Question: What is the probability that a person starts
the game by throwing doubles on the first throw and then throws a second time
and lands on Pennsylvania Railroad?
(Pennsylvania Railroad is the railroad that is 15 squares away from Go,
the opening square.)
Concepts: In order to do this problem you need to
understand the concepts of probability, mutually exclusive events,
independence, and intersection.
Analysis: Note that the person can’t get to Pennsylvania Railroad with just one throw because the largest sum of the two dice is 12. Under
the rule of Monopoly the person has to throw a doubles on the first throw to
get a second throw. However, the person
can’t get to Penn Ave in two throws by throwing a (1,1) on the first throw
again because the sum of the dice can’t equal 13.
The first throw has to be (2,2), (3,3), (4,4) (5,5) or
(6,6).
There is only one way to get each double; hence, the
probability of each double is (1/36).
The second throws
must respectively sum to 11, 9, 7, 5, 3,
The probability for the sum of two dice was presented in a
previous post.
Briefly:
There are two ways to get to 11 or 3; hence the probability
the sum of two dice =11 is 1/18 and the probability the sum of two dice is
equal to 3 is 1/18.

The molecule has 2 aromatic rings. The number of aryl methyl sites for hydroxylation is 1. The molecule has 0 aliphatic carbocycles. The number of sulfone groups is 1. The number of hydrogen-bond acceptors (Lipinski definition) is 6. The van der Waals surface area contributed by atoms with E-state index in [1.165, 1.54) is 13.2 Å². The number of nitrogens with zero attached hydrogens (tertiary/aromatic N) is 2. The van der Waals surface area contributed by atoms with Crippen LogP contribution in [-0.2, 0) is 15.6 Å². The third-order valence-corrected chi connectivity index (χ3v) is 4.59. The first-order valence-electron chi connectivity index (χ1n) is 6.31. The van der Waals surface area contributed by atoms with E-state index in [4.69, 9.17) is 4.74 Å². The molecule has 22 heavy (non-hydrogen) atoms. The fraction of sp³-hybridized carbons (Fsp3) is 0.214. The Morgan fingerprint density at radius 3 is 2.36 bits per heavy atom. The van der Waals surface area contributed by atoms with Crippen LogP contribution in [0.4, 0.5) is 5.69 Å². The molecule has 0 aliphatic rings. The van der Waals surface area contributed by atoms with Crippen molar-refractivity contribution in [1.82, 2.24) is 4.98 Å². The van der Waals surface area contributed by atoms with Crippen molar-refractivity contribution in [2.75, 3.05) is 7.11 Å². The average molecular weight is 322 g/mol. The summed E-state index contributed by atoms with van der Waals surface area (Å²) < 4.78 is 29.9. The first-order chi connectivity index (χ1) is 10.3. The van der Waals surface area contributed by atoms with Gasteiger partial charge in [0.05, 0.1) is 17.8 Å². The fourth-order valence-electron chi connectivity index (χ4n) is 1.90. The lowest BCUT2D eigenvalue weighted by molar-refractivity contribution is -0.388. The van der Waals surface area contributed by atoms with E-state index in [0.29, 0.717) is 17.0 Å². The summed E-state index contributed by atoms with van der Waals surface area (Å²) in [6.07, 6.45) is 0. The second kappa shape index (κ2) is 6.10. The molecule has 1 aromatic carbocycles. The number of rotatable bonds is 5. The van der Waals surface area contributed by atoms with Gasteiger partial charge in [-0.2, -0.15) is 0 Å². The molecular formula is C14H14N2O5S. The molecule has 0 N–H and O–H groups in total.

List for 3 is (1,2) and (2,1).
There are four ways to get 5 or 9 so the probability the sum
of two dice equals 9 is 1/9.
List for 5 is (1,4) (4,1) (2,3) and (3,2).
There are 6 ways to get to 7 ((6,1), (1,6), (5,2), (2,5),
(3,4) and (4,3). The probability of
getting a 7 is 1/6.
There are five paths to 15 but to get to 15 you have to both
land on one of the paths by getting one of five doubles and get the appropriate
sum.
The outcome from the first throw of the two dice is
independent from the outcome of the second throw of the two dice. Hence, the probability that both events
occur is the product of the probabilities for the two outcomes.
The five paths are mutually exclusive so you can add the
five probabilities to get the answer.
Probability of getting to
Penn Railroad on two throws on first turn


First throw

Prob first throw outcome

Sum of dice on second
throw giving a total of 15

Probability for second
throw outcome

Product of two
probabilities

(2,2)

0.027777778

11

0.055555556

0.00154321

(3,3)

0.027777778

9

0.111111111

0.00308642

(4,4)

0.027777778

7

0.166666667

0.00462963

(5,5)

0.027777778

5

0.111111111

0.00308642

(6,6)

0.027777778

3

0.055555556

0.00154321

0.013888889

This calculation suggests that around every 14 out of 1000
turns a person can throw doubles and move a total of 15 squares on the first
and second throw.
One could also get to Penn Railroad on three throws when the
first two are doubles. Interested readers
should make this calculation.
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